8. It was held in (1981) 1 SCC 664 [Swadeshi Cotton Mills v. UOI] thus:
“Rules of natural justice are not embodied rules. Being means to an end and not an end in themselves, it is not possible to make an exhaustive catalogue of such rules. But there are two fundamental maxims of natural justice viz. (i) audi alteram partem and (ii) nemo judex in re sua. The audi alteram partem rule has many facets, two of them being (a) notice of the case to be met; and (b) opportunity to explain. This rule cannot be sacrificed at the altar of administrative convenience or celerity. The general principle as distinguished from an absolute rule of uniform application seems to be that where a statute does not, in terms, exclude this rule of prior hearing but contemplates a post-decisional hearing amounting to a full review of the original order on merits, then such a statute would be construed as excluding the audi alteram partem rule at the pre-decisional stage. Conversely if the statute conferring the power is silent with regard to the giving of a pre-decisional hearing to the person affected and the administrative decision taken by the authority involves civil consequences of a grave nature, and no full review or appeal on merits against that decision is provided, Courts will be extremely reluctant to construe such a statute as excluding the duty of affording even a minimal hearing, shorn of all its formal trappings and dilatory features at the pre-decisional stage, unless, viewed pragmatically, it would paralyse the administrative process or frustrate the need for utmost promptitude. In short, this rule of fair play must not be jettisoned save in very exceptional circumstances where compulsive necessity so demands. The Court must make every effort to salvage this cardinal rule to the maximum extent possible, with situational modifications. But, the core of it must, however, remain, namely, that the person affected must have reasonable opportunity of being heard and the hearing must be a genuine hearing and not an empty public relations exercise.”
9. These two decisions along with a host of others were relied on in Sahara India (Firm) Vs. CIT [AIR 2008 (Supp) SC 308] to declare so:
“24. The upshot of the entire discussion is that the exercise of power under Section 142(2A) of the Act leads to serious civil consequences and, therefore, even in the absence of express provision for affording an opportunity of pre-decisional hearing to an assessee and in the absence of any express provision in Section 142(2A) barring the giving of reasonable opportunity to an assessee, the requirement of observance of principles of natural justice is to be read into the said provision. Accordingly, we reiterate the view expressed in Rajesh Kumar’s case (2006 AIR SCW 5685)”.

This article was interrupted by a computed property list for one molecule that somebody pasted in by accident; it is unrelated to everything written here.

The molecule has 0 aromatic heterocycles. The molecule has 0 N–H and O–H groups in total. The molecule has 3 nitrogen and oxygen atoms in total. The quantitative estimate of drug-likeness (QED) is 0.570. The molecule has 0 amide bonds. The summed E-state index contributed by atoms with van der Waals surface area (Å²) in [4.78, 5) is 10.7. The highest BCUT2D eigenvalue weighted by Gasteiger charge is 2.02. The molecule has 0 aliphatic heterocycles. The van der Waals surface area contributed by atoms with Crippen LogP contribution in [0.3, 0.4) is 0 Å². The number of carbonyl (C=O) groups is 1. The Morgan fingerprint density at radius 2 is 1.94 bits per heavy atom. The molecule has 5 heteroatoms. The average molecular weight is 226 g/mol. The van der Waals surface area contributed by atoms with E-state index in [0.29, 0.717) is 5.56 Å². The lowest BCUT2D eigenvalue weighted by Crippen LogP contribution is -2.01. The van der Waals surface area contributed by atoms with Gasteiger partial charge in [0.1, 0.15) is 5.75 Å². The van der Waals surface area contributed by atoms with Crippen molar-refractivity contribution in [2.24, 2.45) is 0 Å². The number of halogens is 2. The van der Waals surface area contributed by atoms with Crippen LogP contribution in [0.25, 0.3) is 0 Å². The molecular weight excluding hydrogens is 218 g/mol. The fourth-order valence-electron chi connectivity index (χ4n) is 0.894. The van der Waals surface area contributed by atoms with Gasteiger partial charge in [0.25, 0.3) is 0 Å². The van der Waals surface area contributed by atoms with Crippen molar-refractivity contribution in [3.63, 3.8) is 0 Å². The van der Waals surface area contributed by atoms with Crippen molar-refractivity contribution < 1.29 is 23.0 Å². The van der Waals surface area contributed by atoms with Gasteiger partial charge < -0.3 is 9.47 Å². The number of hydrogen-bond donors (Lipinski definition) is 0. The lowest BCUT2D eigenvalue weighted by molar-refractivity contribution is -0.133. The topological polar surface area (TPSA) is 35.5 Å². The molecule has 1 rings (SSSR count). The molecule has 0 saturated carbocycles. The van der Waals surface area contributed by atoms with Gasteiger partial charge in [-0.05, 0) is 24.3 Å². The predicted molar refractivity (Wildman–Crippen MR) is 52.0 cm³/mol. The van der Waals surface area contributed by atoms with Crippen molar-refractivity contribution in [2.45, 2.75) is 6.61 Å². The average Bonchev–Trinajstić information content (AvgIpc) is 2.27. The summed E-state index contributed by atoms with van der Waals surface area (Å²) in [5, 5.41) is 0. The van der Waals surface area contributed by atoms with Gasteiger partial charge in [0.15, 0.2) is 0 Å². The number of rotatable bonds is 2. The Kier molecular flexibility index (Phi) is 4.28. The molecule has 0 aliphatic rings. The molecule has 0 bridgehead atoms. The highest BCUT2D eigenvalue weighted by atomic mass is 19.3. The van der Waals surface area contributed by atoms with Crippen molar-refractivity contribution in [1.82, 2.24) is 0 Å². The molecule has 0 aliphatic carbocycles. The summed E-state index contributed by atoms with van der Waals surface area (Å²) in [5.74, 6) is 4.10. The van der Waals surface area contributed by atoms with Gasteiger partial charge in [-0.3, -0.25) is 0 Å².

Any attempt to enlarge the time provided by the statute to initiate proceedings to determine escapement of income, has to comply with the principles of natural justice; which without a pre-decisional hearing will be vitiated. Section 25B has to be made compliant with the principles of natural justice by reading into the said provision, the requirement to hear the assessee who would be visited with civil consequences of re-assessment and further liability to tax.
10. The learned Special Government Pleader then relied heavily on Additional Commissioner( Legal) and another v. Jyoti Traders [(1999) 2 SCC 77] to argue for the position that the legislature could re-open even pending assessments. We have no quarrel on the proposition; but whether such an exercise was carried out here, is the moot question. In Jyoti Traders, the Hon’ble Supreme Court was concerned with a proviso added to a sub-section which provided limitation for completion of assessment. The sub-section provided that no order of assessment or re-assessment under the Act shall be made after the expiration of the four years from the end of an assessment year. The proviso conferred the Commissioner with powers to permit assessment or re-assessment after the expiration of period of limitation but within 8 years from the end of assessment year.
The Hon’ble Supreme Court upheld the validity of the provision and found that by implication there is a retrospective amendment made to the provision for limitation; when the Commissioner is satisfied on the basis of reasons recorded that such assessment or re-assessment is just and expedient. The language of Section 25B however, does not commend this Court to find an implication insofar as extension of the limitation period with retrospective effect. The language if worded as the proviso considered by the Hon’ble Supreme Court in Jyoti Traders, would have resulted in a different conclusion. But the language as it exists now does not commend any retrospectivity.
11. In this context, apposite would be reference to paragraph 25 of the decision in Jyoti Traders: